«Парижский текст» в русских периодических изданиях 1830-1860-х гг
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AbstractСтатья посвящена восприятию Парижа в русской публицистике 1830-1860-х гг. Текст о французской столице формируется в ней в зависимости от социально-исторического контекста, а также политической направленности изданий. В связи с этим парижский текст может игнорироваться, быть представленным с иронией, неприязнью или содержать объективную оценку французской действительности.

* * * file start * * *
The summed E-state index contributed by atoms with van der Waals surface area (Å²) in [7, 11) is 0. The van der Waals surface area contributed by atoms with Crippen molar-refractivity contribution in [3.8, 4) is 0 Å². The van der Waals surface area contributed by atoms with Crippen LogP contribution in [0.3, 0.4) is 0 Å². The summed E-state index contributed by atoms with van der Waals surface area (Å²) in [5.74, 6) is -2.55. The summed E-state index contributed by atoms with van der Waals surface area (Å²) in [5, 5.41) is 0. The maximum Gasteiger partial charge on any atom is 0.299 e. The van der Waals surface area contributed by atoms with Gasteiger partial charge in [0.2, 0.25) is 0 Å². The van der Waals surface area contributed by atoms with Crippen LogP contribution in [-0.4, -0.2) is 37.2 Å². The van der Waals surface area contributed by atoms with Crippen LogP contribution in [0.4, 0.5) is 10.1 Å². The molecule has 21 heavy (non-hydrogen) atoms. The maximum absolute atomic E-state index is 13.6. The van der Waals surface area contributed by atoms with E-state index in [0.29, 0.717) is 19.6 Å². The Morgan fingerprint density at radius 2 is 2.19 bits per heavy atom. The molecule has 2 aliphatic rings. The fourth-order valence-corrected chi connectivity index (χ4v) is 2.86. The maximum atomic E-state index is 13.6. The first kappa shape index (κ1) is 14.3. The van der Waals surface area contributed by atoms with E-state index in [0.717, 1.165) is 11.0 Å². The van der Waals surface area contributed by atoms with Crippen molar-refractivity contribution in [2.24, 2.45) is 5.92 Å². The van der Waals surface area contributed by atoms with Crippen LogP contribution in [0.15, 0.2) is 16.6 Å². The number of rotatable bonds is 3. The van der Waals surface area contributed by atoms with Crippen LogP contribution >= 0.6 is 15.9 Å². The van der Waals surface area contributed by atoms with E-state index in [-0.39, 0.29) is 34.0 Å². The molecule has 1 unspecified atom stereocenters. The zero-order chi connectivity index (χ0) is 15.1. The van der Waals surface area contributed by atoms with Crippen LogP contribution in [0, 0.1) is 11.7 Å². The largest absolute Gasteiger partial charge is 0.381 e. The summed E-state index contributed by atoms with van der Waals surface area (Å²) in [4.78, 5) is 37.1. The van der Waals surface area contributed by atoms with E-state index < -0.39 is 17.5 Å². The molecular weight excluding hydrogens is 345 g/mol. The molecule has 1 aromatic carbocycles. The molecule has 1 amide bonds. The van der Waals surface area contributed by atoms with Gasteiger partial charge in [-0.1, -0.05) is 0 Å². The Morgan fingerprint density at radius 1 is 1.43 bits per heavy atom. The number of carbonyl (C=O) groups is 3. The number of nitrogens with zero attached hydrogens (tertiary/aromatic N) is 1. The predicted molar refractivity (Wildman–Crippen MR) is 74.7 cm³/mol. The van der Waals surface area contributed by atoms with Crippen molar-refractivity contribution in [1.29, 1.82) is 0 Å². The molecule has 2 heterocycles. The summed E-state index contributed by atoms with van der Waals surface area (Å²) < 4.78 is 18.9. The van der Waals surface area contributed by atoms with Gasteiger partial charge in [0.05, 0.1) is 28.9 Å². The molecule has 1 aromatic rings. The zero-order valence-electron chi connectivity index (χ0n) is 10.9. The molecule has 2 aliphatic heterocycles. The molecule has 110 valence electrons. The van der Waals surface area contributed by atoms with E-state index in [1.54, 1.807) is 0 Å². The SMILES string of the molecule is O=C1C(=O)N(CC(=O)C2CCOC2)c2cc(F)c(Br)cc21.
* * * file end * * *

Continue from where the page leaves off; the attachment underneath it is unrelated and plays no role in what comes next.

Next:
This article examines a representative part of the Russian Paris text, namely, sections and columns devoted to Paris in Russian journals of different ideological and aesthetic trends of the 1830-1860s, the time of strained relations between Russia and France. Journals were analyzed that had an impact on the Russian public, and had a certain political view: "Moskvityanin" (Muscovite), "Syn Otechestva" (Son of the Homeland), "Biblioteka dlya Chteniya'' (Collection for Reading), "Otechestvennye Zapiski'' (Notes of the Homeland), "Sovremennik" (The Contemporary), and "Russkiy Vestnik'' (Russian Herald). The perception of Paris was significantly affected by the socio-historical reality with its profound internal contradictions. In the 1830s many Russian publications showed certain hostility to France, which was triggered by the July Revolution of 1830, and by the impact of the German idealist philosophy on the majority of Russian activists. Passion for European ideas, French in particular, was suppressed by the government. Thus, stricter censorship provoked ban of certain journals that covered Parisian life ("Yevropeetz" (The European), "Moskovsky Telegraph" (Moscow Telegraph), "Telescope"). In the mid-1830s politically "reliable" journals came to the fore, such as "Syn Otechestva" and "Biblioteka dlya Chteniya". These journals either ignored information about Paris or presented it with some sarcasm and disdain. In the 1840s Russia witnesses a clear opposition of ideologies of the Westerners and the Slavophils. Two journals are popular at the time, "Moskvityanin" and "Otechestvennye Zapiski", which show two opposing points of view on Paris. In "Moskvityanin" there emerges a clear rejection of Paris and all the French. "Otechestvennye Zapiski" and later "Sovremennik'' (The Contemporary) regularly publish articles on the events of Parisian life, news of French literature and Paris fashion. During the "dark seven-year period" (1848-1855) Russian journals continue to publish articles about Paris. They cover various aspects of the life of the French capital, but do not address any urgent issues. After the Crimean War and censorship "terror" abundant information about Paris comes back to pages of Russian journals. For example, "Russkiy Vestnik" had a year-long column "News from Paris", which, along with the Parisian political life, covered the news of the secular activities of the capital. The study showed that despite the different directions of Russian journals, each of them contains texts about the French capital. Pro-Western "Otechestvennye Zapiski" and "Sovremennik" showed Paris from different points of view: the information related to cultural achievements, news, social life and political events. As for the opposition journals, they either ignored Parisian phenomena or portrayed them with irony, or even hostility.